Time for action on lobster sales

Letters to the Editor (The Guardian)
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Carl Gallant of North Rustico was on the wharf Saturday April 19, 2014 getting some his lobster traps ready for the opening of the season April 30. The ice in some harbours and in the Gulf of St. Lawrence could be a problem for fishermen but most are not worried. The main thing on their mind is the price that will be paid for lobster. 

Editor: Ron MacKinley is a long-time politician and a farmer who presently holds the cabinet post as minister of fisheries.

The new 2014 lobster season is about to open and the fishers still have no idea what prices they will receive for their catches. One wonders what the minister is doing to improve this uncertain pricing situation which has raised its ugly head once more.

Last year fishermen took to selling lobsters off the back of their trucks and some tied up their boats saying it was too costly to go out and fish lobster for $2.50 per pound.

MacKinley has been grilled by the opposition and defended by the premier. This is, of course, the expected shouting match that is common in the provincial parliament. However, in this particular case I believe the opposition is justified to call MacKinley out on the issue. What has he done to help improve the prices?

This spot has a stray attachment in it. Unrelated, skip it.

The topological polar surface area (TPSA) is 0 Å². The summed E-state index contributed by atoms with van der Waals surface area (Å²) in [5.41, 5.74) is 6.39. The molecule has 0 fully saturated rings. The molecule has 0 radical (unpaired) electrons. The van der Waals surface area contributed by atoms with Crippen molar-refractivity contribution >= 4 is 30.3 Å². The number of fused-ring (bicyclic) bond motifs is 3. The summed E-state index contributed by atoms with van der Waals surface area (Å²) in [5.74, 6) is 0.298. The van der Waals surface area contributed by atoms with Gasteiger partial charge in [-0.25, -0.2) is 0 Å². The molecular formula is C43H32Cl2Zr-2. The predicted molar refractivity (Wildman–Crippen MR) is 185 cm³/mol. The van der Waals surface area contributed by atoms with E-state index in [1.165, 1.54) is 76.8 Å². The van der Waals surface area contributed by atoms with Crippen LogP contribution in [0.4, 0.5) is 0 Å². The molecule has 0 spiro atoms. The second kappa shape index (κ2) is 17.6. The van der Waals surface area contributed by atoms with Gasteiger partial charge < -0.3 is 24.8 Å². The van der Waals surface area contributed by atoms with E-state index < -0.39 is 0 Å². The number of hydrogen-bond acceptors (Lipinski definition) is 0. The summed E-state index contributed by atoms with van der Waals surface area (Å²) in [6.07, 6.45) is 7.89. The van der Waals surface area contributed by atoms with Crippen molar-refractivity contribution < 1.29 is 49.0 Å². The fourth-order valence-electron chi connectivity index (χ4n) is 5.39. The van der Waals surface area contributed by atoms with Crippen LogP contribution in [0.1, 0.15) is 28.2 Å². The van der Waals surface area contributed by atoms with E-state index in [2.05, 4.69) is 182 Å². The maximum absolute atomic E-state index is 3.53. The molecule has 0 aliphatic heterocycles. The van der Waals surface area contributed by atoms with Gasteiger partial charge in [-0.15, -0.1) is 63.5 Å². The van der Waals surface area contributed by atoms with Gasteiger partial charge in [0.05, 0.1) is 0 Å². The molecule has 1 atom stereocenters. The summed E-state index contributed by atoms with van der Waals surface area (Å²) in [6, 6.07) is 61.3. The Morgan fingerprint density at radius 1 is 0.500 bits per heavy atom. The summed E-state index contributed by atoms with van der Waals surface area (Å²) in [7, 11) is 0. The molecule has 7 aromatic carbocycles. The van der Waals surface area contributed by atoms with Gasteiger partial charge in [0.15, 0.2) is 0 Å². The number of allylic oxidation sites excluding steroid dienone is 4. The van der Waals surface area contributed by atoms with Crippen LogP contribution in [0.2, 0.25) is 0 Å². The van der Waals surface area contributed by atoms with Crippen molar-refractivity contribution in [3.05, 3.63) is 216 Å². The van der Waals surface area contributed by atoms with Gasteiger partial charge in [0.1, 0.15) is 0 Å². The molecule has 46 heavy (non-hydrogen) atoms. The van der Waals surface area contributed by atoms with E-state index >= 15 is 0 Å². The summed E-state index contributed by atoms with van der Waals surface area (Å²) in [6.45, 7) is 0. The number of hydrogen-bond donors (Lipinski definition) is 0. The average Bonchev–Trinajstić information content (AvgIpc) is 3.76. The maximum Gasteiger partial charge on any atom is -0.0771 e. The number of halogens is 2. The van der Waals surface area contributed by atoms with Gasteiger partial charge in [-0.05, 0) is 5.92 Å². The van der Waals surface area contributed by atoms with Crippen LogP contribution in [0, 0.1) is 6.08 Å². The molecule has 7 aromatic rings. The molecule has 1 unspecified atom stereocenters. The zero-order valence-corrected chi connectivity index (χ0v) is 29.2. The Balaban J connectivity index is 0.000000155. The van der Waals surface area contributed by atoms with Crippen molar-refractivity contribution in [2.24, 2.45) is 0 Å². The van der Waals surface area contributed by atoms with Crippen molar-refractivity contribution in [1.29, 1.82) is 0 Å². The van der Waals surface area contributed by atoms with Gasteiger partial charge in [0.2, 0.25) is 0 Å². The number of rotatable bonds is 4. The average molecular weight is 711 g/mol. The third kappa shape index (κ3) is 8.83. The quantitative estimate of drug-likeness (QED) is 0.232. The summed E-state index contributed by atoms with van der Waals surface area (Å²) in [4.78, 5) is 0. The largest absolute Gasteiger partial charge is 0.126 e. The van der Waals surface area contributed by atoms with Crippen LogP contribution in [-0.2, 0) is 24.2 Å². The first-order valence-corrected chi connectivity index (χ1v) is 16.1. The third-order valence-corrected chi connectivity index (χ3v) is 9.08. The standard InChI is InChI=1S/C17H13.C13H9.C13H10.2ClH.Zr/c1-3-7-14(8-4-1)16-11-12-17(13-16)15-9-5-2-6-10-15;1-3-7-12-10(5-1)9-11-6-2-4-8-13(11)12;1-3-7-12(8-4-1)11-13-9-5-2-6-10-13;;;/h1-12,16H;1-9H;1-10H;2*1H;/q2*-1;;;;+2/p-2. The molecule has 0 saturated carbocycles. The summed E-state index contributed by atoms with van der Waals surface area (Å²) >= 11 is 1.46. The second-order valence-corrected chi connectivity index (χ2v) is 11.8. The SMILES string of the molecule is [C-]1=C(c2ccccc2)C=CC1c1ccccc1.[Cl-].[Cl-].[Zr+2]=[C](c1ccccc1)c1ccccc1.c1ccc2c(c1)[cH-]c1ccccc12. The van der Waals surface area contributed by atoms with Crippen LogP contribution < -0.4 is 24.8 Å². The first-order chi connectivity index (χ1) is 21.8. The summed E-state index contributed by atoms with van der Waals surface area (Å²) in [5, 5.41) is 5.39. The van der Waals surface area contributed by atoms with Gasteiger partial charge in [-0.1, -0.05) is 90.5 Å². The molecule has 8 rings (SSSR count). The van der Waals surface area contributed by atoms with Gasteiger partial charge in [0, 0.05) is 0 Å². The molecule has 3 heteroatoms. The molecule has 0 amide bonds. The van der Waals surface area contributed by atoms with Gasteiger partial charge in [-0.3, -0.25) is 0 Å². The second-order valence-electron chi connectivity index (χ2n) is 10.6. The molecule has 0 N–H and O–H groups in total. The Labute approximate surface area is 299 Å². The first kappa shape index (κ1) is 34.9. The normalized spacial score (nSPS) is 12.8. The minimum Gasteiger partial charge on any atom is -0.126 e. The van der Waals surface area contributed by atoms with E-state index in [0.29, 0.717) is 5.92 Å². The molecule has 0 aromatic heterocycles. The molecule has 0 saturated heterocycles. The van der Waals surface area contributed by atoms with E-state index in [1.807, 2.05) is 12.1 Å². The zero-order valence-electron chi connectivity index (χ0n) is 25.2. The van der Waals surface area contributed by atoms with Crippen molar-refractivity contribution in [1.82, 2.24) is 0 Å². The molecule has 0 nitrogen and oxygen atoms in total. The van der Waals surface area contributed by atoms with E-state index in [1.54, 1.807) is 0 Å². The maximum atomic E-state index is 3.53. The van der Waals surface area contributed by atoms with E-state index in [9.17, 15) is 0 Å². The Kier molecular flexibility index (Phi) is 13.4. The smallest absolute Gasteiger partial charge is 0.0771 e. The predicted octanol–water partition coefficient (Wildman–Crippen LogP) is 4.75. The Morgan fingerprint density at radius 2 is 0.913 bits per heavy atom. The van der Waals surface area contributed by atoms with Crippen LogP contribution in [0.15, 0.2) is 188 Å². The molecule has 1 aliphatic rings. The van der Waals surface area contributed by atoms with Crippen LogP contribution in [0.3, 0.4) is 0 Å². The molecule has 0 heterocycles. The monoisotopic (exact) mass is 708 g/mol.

Well last year he took Norman Peters to China on a trade mission. I have nothing against Mr. Peters personally, but have to wonder why he was taken to China. To the best of my knowledge he has no international or otherwise marketing skills, he is a local long-standing Rustico fisherman. That is even before we get into the cost of his China venture.

Now the latest idea from our minister is to use a couple of hockey players to promote the lobster industry. How, or why, would a hockey player tempt people into eating more lobster? This latest costly strategy also eludes me.

In the 1950’s, Ike, the U.S. president, said during a time of economic troubles, “Salesmen of America go to work”. I believe it’s time for our salespeople to go to work, no fancy TV ads, no expensive trade missions, no Rustico fishers and no hockey players.

We need sales people to start knocking on doors around the world. Marketing is a simple process that our leaders have managed to complicate.

Frederick Rodgers,

Abrams Village

Geographic location: China, U.S., Abrams Village

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